Because of his valuable combat experience, Bush was reassigned to Norfolk and put in a training wing for new torpedo pilots. Later, he was assigned as a naval aviator in a new torpedo squadron, VT-153. With the surrender of Japan, he was honorably discharged in September 1945 and then entered Yale University.


Third, as a Congressman from Texas’ 7th District, he did vote in favor of the Civil Rights Act of 1968, which lead to death threats and an angry constituency. According to the PBS American Experience transcript:

 You got to wrestle with your conscience. You got to listen to people. It doesn’t come so easy to me that this is right and that’s wrong. It’s never that simple. The tough votes are the ones you agonize over and then you do what you think is right.

On April 8th, 1968, he addressed a crowd of about 400 at Houston’s Memorial High School, stating the following (continued from previous link):

“Your representative owes you not only his industry, but his judgment,” Bush told his audience, quoting 18th century philosopher Edmund Burke, “and he betrays instead of serving you, if he sacrifices his judgment to your opinion. I voted from conviction,” he explained, “not out of intimidation or fear but because of a feeling deep in my heart that this was the right thing for me to do.” Earlier that year, Bush had visited U.S. troops fighting in Vietnam….”How would you feel about a black American veteran of Vietnam returning home, only to be denied the freedom that we, as white Americans, enjoyed? Somehow it seems fundamental that a man should not have a door slammed in his face because he is a Negro or speaks with a Latin American accent.”


Fourth, as President, he signed the American with Disabilities Act of 1990, which affords similar protections against discrimination to Americans with disabilities as the Civil Rights Act of 1964, one of the most pro-civil rights bills in decades.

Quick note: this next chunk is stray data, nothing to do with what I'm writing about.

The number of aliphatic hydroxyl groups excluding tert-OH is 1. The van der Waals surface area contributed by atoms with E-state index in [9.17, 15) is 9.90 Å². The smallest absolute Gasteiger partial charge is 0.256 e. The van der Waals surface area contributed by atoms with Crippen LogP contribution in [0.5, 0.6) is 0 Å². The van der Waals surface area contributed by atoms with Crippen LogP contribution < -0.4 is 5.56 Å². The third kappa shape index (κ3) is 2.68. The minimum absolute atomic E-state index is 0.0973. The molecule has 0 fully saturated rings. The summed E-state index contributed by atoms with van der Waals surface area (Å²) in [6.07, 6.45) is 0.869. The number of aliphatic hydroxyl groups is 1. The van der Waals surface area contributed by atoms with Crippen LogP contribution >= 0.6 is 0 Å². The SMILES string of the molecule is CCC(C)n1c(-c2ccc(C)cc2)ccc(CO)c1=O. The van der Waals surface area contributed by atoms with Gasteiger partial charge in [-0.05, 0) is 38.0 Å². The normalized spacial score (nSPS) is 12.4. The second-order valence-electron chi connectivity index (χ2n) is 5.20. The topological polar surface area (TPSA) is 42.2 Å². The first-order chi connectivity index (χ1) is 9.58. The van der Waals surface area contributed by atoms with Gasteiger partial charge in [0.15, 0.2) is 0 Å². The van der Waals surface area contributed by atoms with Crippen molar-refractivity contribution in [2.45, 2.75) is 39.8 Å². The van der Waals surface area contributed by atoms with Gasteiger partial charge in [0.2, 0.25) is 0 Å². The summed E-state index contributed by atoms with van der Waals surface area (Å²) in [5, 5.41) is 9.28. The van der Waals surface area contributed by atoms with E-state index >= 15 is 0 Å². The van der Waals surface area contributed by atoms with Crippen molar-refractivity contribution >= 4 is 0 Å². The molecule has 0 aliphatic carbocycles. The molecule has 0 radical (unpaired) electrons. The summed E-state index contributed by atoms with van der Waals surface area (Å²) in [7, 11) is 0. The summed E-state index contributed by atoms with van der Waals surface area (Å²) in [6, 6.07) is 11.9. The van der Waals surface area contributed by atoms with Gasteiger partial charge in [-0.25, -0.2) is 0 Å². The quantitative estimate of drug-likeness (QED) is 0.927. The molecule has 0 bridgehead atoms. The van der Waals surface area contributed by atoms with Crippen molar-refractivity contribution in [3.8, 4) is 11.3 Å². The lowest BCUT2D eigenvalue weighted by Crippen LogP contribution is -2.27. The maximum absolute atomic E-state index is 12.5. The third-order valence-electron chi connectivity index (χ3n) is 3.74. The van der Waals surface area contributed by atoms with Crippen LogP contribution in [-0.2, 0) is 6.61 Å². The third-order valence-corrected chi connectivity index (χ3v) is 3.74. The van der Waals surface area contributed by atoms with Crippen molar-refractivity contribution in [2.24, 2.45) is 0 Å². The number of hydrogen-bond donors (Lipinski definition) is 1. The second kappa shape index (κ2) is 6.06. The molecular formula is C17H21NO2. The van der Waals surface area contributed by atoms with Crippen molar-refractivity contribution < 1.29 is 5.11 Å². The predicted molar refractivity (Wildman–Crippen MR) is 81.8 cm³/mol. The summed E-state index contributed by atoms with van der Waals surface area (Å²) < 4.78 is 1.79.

Fifth, as President in 1989, he placed a temporary ban on the import of certain semiautomatic rifles, which cost him endorsement from the National Rifle Association in 1992.He publicly resigned his lifetime membership in a letter, stating the following:

I was outraged when, even in the wake of the Oklahoma City tragedy, Mr. Wayne LaPierre, executive vice president of N.R.A., defended his attack on federal agents as “jack-booted thugs.” To attack Secret Service agents or A.T.F. people or any government law enforcement people as “wearing Nazi bucket helmets and black storm trooper uniforms” wanting to “attack law abiding citizens” is a vicious slander on good people.

Al Whicher, who served on my [ United States Secret Service ] detail when I was Vice President and President, was killed in Oklahoma City. He was no Nazi. He was a kind man, a loving parent, a man dedicated to serving his country — and serve it well he did.

In 1993, I attended the wake for A.T.F. agent Steve Willis, another dedicated officer who did his duty. I can assure you that this honorable man, killed by weird cultists, was no Nazi.

John Magaw, who used to head the U.S.S.S. and now heads A.T.F., is one of the most principled, decent men I have ever known. He would be the last to condone the kind of illegal behavior your ugly letter charges. The same is true for the F.B.I.’s able Director Louis Freeh. I appointed Mr. Freeh to the Federal Bench. His integrity and honor are beyond question.

Both John Magaw and Judge Freeh were in office when I was President. They both now serve in the current administration. They both have badges. Neither of them would ever give the government’s “go ahead to harass, intimidate, even murder law abiding citizens.” (Your words)